Cole Pearn, Furniture Row Racing crew chief, overcomes grief of losing best friend – The Denver Post

In the days leading up to NASCAR’s Aug. 6 race in Watkins Glen, N.Y., Cole Pearn was in a daze. Heartache and pain engulfed the Canada native, Golden resident and third-year crew chief for the No. 78 car of Denver-based Furniture Row Racing.

Still mourning the sudden death of his best friend, Pearn met his team in New York after trying to comfort friends and family in Strathroy, Ontario.

The trip to Strathroy, his hometown, was the first of three visits in August, a month that included tears and deep reflection.

In New York, three days after Jacob Damen died at age 35 of an aggressive bacterial infection, Pearn called the shots in driver Martin Truex Jr.’s victory at “The Glen.” Damen, a mechanical engineer who was planning on attending the ensuing race in Michigan as Pearn’s guest, was survived by his identical twin brother, Tyler Damen.

“That was just surreal. Two days of that weekend was a complete blur, and to win it was unbelievable,” Pearn, who is NASCAR’s first Canadian crew chief, said from FRR’s northeast Denver race shop. “I called Tyler right afterwards. I don’t know that either of us got any words together.”

Pearn, 34, was given the checkered flag, which he passed on to Damen’s two young sons at the Aug. 10 funeral in Strathroy, a community that follows NASCAR closely because of Pearn — the sport’s top young crew chief.

“It was a little bit of medicine, a bright spot that everybody needed at the time,” Pearn said of the No. 78’s series-high fourth victory of the season. “It was pretty special. They gave me the checkered flag — normally somebody else takes the checkered flag — and I gave it to Jacob’s boys. Something I can bring back to them.”

Pearn, who attended the University of Waterloo’s world-renowned engineering program with Jacob Damen, hopes to bring the Cup championship back to Strathroy in November. Truex is the series points leader who enters Sunday in position to clinch the regular-season championship. The veteran driver has high praise for the way his crew chief handled himself at Watkins Glen.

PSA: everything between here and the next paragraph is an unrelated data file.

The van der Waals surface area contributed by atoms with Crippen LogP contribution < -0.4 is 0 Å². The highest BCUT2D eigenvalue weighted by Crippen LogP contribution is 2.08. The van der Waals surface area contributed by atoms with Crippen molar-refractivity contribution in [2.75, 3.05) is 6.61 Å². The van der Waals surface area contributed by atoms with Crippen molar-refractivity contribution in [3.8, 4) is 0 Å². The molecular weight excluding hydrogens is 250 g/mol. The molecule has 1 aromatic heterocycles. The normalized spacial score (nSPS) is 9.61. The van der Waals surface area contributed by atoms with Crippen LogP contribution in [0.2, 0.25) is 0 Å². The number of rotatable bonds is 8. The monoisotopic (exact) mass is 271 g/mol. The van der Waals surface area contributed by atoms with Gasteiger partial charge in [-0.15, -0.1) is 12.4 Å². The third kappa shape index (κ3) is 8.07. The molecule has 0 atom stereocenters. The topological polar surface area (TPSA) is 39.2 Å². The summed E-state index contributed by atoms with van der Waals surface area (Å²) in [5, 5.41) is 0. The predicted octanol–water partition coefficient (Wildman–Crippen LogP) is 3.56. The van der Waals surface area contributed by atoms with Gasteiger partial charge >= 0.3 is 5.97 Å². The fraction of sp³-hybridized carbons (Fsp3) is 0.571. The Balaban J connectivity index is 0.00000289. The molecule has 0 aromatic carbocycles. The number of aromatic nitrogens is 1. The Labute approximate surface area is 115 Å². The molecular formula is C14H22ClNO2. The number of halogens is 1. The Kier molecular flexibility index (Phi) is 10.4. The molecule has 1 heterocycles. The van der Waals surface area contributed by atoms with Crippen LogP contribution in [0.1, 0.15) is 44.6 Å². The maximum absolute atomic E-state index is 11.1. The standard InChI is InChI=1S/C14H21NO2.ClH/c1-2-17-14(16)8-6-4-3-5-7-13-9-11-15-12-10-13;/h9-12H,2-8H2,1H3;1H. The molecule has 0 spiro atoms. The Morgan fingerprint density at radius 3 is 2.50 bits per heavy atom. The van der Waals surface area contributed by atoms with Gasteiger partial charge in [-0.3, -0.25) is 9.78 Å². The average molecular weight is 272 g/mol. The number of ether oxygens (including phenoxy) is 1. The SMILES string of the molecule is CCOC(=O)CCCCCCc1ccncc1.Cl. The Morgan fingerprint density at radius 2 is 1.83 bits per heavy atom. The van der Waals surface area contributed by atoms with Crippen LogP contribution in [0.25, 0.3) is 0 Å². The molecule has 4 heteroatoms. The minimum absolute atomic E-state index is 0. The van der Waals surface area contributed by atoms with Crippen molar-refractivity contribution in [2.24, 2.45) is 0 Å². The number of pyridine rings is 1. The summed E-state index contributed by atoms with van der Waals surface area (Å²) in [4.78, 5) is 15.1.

“He kept his composure, and was able to lead us to victory. It was definitely a special one for him,” Truex said in a phone interview from North Carolina. “For me, just seeing his mental toughness and getting through that week, and then dedicating the victory to his best best friend, was definitely an awesome feeling for me.”

Damen’s funeral was the Thursday before the Aug. 13 race in Michigan, allowing Pearn to pay his respects and then meet his team in Brooklyn, Mich. Truex had a significant lead with four laps to go but settled for a second-place finish after a wreck in the back of the field drew a red flag. He was passed by winner Kyle Larson in the overtime restart, winning a race Jacob Damen was scheduled to attend.  But Pearn, still emotional from the funeral three days earlier, felt his friend’s presence on the last day of an exhausting week.

“We went and saw him before they closed the casket and that was tough. Really tough,” Pearn said of the days leading up to the Michigan race. “Seeing Tyler, seeing Jacob’s boys and his wife, Carolyn … You expect it to be bad, and then it was a million times worse than bad. They had almost 2,000 people through the funeral home during visitation, because he was a big, active member of the community and friendly to everybody.”

Following the Aug. 19 race in Bristol, Tenn. — where Truex qualified sixth but struggled on race day — Pearn and his wife and two young children carried through with plans to spend the circuit’s bye week in Ontario, a trip that included a visit to Jacob and Tyler’s cottage in Goderich.

 

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